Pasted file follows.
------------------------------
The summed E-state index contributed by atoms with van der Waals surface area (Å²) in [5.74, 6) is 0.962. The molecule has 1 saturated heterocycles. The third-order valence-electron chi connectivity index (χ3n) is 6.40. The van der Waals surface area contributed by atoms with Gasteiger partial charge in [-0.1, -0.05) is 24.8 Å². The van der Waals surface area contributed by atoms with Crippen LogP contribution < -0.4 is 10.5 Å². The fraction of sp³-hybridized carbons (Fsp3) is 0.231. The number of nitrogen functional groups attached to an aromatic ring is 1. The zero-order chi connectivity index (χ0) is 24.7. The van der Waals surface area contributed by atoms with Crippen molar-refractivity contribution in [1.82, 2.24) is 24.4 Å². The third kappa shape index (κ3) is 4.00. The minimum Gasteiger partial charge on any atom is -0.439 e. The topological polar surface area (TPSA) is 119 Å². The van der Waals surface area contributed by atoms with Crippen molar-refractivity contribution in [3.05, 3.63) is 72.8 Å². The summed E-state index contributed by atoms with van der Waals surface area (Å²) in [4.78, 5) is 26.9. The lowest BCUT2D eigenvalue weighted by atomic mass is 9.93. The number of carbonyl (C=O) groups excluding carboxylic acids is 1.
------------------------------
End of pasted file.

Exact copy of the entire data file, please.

The summed E-state index contributed by atoms with van der Waals surface area (Å²) in [5.74, 6) is 0.962. The molecule has 1 saturated heterocycles. The third-order valence-electron chi connectivity index (χ3n) is 6.40. The van der Waals surface area contributed by atoms with Gasteiger partial charge in [-0.1, -0.05) is 24.8 Å². The van der Waals surface area contributed by atoms with Crippen LogP contribution < -0.4 is 10.5 Å². The fraction of sp³-hybridized carbons (Fsp3) is 0.231. The number of nitrogen functional groups attached to an aromatic ring is 1. The zero-order chi connectivity index (χ0) is 24.7. The van der Waals surface area contributed by atoms with Crippen molar-refractivity contribution in [1.82, 2.24) is 24.4 Å². The third kappa shape index (κ3) is 4.00. The minimum Gasteiger partial charge on any atom is -0.439 e. The topological polar surface area (TPSA) is 119 Å². The van der Waals surface area contributed by atoms with Crippen molar-refractivity contribution in [3.05, 3.63) is 72.8 Å². The summed E-state index contributed by atoms with van der Waals surface area (Å²) in [4.78, 5) is 26.9. The lowest BCUT2D eigenvalue weighted by atomic mass is 9.93. The number of carbonyl (C=O) groups excluding carboxylic acids is 1.